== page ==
The Turkana are a Central Nilotic people mostly living in the Turkana district of Kenya. The Turkana as an ethnic group are internally divided into two major divisions; Ngimonia and Ngichoro. Each division is further divided into territorial sections identified with an area that is open to all members of the section. The Turkana are primarily nomadic pastoralists who depend on camels, cattle, sheep and goats. Some Turkana are also engaged in small-scale agriculture, fishing and seasonal hunting.
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Africa --Eastern Africa
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Documents referred to in this section are included in eHRAF World Cultures and are referenced by author, date of publication and eHRAF document number.
The Turkana (FL17) collection covers cultural, economic and environmental information circa 1888 to 2004.
The works of Philip and Pamela Gulliver represent the oldest most comprehensive ethnographic information available on Turkana culture and society. Commissioned in 1948-1950 as part of the British colonial research program on Kenya, one of these documents surveys the economic, social and cultural dimensions of Turkana animal husbandry, alternative livelihoods, land tenure, law, life cycles and religious practices (Gulliver 1951, no. 9). Another document provides an overview of the Turkana natural environment, population dynamics, cultural character, household and family organization, friendship, lineages and clanships, community and territorial organization, age-set system, marriage rules, raiding, in-group justice, and religion and magic (Gulliver 1955, no.1). The remaining documents focus on the cultural logics of pastoralism (Gulliver 1955, no. 2) and age sets (Gulliver 1958, no, 7).
Many of the documents in the collection were products of a large, long-term, multi-disciplinary research on Turkana ecosystem conducted in 1980-1996 under the auspices of the National Science Foundation and the Norwegian Agency for International Development. Together, these documents seek to understand the complex relationships of social, political, and ecological factors affecting the Turkana. Four of these documents focus on the cultural dimensions of nomadic pastoralism with particular reference to how and why nomadic herders move across different landscapes (McCabe 2004, no. 44; Dyson-Hudson and McCabe 1985, no. 3; Dyson-Hudson and Dyson-Hudson 1999, no. 28, and McCabe, Dyson-Hudson and Wienpahl 1999, no. 30). Three documents focus on climate and environmental issues affecting the Turkana. Coverage includes the vagaries of adverse weather and unpredictable rainfall patterns (Little, et. al. 1999, no.27; Little, et.al. 1999, no. 40), and Turkana coping strategies against cyclical droughts (McCabe 1990, no.45). Nine documents discuss cultural, biological and ecological determinants of fertility (Leslie, et. al. 1999, no. 37; Leslie, et.al. no. 38; Shell-Duncan and Wimmer 1999, no. 47), health (Curran and Galvin 1999, no. 32), diet and nutrition (Galvin and Little 1999, no.31), infant care and human growth (Gray 1999, no.33, Little, Grat, Pike and Mugambi 1999, no, 34), demographic patterns (Leslie, R. Dyson-Hudson 1999, no.22), and human-livestock relationships (Leslie and Dyson-Hudson 1999, no. 36). Three documents provide general cultural and historical information with particular reference to Turkana ethnic history (R. Dyson-Hudson 1999, no. 26), dynamics of social networks and exchange relationships (Johnson, Jr. 1999, no. 29), and bench marks for understanding major events that occurred in Turkana (Leslie, et.al. 1999, no. 43). Three other documents discuss the local consequences of migration (R. Dyson-Hudson and Meekers 1999, no. 39), government sponsored settlement programs (Cambell, et.al. 1999, no. 41) and global market forces (McCabe 1994, no. 46) in southern Turkana. One of the remaining three documents discusses the theoretical model and conceptual frameworks that shaped most of these documents (Little, et. al. 1999, no. 25), while another document synthesizes important findings of the Southern Turkana ecosystem research project (Little, et.al 1999, no. 42). The last project document provides a comprehensive list of available references on Turkana culture, society and economy, circa 1900-1996 (Little and P. W. Leslie 1999, no. 24).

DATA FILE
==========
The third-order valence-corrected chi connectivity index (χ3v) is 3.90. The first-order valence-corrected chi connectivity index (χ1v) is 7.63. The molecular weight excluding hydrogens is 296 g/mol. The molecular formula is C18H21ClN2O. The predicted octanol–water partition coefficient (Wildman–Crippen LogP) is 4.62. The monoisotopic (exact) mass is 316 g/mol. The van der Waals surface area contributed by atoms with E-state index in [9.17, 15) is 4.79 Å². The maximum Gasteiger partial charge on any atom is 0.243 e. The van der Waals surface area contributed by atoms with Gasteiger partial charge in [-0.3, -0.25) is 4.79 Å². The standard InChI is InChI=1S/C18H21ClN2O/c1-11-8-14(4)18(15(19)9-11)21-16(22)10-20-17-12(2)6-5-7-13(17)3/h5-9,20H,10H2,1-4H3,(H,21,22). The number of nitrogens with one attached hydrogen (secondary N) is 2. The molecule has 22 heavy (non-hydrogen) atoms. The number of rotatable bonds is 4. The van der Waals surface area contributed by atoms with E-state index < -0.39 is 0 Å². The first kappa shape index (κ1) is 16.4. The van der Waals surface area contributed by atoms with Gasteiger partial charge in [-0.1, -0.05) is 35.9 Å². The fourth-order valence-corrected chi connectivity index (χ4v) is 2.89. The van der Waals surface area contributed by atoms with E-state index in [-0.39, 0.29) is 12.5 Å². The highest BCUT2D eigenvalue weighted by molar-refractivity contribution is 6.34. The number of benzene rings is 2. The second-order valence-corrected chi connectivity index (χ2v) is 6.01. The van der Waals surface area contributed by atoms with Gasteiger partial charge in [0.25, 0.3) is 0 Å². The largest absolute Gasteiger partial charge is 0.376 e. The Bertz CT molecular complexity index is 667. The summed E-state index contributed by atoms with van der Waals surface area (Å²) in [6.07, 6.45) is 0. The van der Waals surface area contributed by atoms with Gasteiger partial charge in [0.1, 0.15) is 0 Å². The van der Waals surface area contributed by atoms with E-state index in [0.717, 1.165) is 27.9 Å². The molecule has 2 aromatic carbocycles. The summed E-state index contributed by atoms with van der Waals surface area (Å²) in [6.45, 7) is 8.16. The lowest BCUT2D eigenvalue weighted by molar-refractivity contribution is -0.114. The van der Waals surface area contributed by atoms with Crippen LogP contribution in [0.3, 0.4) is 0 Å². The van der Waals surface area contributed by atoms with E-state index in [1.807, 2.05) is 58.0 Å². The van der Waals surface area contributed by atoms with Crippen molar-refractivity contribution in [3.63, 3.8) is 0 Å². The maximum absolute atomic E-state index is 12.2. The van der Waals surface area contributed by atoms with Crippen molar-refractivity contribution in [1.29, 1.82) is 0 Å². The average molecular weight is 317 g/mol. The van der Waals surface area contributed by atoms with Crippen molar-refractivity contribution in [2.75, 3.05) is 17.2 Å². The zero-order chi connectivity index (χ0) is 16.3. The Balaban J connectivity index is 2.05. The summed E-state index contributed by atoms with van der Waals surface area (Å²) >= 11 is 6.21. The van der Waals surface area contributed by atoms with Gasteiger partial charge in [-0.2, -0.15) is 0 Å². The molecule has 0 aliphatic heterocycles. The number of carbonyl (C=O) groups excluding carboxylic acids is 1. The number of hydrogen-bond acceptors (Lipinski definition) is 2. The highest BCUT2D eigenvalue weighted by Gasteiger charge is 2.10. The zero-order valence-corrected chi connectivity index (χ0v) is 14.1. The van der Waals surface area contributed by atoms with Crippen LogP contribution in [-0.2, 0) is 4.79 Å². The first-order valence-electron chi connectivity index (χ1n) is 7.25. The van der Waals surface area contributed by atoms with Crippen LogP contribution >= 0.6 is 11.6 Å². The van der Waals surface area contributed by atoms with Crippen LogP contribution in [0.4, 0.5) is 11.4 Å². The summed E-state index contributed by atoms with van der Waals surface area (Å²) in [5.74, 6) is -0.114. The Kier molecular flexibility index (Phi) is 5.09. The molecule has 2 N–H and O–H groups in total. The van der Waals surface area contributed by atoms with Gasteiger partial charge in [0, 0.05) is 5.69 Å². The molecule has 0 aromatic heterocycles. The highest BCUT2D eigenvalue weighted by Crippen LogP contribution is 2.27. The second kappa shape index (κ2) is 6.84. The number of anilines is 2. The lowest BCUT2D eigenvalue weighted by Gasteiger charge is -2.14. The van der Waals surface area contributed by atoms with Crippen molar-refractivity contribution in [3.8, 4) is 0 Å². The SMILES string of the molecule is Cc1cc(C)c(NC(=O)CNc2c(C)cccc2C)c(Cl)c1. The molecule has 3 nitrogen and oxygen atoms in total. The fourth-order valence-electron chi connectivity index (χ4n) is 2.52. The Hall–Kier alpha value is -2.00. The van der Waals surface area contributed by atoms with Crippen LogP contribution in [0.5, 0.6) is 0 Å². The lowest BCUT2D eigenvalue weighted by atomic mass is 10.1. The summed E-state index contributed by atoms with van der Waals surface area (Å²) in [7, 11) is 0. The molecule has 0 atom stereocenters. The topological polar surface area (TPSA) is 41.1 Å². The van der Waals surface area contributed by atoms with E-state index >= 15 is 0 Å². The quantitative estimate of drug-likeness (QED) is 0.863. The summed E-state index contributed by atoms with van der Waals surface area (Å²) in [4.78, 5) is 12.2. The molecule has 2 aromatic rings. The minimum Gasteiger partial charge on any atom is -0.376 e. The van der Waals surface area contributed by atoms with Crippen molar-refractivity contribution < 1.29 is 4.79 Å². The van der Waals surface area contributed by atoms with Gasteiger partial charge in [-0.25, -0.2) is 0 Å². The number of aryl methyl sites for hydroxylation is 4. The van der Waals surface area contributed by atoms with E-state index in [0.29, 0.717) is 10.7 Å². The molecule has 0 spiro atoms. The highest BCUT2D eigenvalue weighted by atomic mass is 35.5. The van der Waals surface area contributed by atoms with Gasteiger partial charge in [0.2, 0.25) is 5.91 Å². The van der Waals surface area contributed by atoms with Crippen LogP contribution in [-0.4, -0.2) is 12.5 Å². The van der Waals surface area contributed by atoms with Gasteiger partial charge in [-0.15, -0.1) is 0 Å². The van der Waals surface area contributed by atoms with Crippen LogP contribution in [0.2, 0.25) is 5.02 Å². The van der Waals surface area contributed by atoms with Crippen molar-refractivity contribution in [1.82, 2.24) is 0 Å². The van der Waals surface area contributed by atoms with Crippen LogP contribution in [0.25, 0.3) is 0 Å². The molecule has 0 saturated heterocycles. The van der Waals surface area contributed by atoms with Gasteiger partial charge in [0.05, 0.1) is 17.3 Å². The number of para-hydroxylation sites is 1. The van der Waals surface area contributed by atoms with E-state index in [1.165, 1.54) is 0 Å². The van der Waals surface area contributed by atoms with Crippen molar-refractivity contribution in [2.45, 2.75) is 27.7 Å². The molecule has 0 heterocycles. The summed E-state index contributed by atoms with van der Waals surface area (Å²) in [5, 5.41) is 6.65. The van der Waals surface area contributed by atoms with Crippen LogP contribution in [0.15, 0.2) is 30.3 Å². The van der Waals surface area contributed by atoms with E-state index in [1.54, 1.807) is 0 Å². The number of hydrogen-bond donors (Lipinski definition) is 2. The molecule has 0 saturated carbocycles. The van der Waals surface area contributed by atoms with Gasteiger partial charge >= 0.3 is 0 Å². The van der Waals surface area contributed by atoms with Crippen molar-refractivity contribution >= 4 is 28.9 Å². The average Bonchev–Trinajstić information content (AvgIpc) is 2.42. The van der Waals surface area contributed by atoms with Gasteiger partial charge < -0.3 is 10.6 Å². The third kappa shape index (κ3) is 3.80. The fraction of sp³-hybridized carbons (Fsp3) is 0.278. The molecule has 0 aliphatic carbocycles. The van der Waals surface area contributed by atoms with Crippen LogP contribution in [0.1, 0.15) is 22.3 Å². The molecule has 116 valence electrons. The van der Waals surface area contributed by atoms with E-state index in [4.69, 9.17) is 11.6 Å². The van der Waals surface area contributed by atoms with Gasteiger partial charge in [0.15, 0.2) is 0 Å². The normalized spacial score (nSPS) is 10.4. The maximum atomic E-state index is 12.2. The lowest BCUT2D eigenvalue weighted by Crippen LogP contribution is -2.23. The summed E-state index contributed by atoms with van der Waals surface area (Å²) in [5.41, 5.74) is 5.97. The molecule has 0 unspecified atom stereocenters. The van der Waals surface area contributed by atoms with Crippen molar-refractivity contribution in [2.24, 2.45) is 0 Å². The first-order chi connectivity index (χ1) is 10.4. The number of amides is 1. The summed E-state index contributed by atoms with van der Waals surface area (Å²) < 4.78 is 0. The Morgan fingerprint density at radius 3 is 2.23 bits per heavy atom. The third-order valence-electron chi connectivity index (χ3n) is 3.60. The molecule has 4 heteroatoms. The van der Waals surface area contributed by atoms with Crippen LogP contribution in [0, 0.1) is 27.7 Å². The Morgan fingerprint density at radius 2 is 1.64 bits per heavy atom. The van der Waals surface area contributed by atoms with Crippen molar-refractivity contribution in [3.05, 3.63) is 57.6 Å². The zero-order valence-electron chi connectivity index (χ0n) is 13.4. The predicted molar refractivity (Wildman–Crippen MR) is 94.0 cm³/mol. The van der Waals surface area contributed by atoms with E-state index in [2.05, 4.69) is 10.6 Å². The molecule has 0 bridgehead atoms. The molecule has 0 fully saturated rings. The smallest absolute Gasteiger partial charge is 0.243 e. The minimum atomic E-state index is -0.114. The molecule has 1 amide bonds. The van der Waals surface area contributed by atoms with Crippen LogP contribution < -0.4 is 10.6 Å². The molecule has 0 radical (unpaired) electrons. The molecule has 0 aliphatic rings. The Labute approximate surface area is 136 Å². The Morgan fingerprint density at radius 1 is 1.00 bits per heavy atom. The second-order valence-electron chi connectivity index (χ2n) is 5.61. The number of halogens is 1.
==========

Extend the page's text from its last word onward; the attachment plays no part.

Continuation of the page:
For more detailed information on the context of the individual works in the file, see the abstracts in the citations preceding each document.
Abor –satellite camps– Use ANNUAL CYCLE ( 221) with SETTLEMENT PATTERNS ( 361)
Adakar –neighborhood association– Use SETTLEMENT PATTERNS ( 361) with ANNUAL CYCLE ( 221)
Aki –a nighttime sleeping hut– Use DWELLINGS ( 342)
Ateker –patrilineal clan– Use CLANS ( 618)
Asapan –ceremony signifying transition from youth to adulthood– Use PUBERTY AND INITIATION ( 881)
awi –homestead– Use HOUSEHOLD ( 592)
Awi apolon –comprises two to five families forming a herding unit ( )– Use PASTORAL ACTIVITIES ( 233) with COMMUNITY STRUCTURE ( 621)
Ekol –a daytime sitting hut– Use DWELLINGS ( 342)
Emeron –diviner– Use REVELATION AND DIVINATION ( 787) with PRIESTHOOD ( 793)
Ere –home area– Use REAL PROPERTY ( 423) with LAND USE ( 311) and/or SETTLEMENT PATTERNS ( 361)
Ngoroko –Turkana bandits who raid on cattle– Use BRAWLS RIOTS AND BANDITRY ( 579) with PROPERTY OFFENSES ( 685)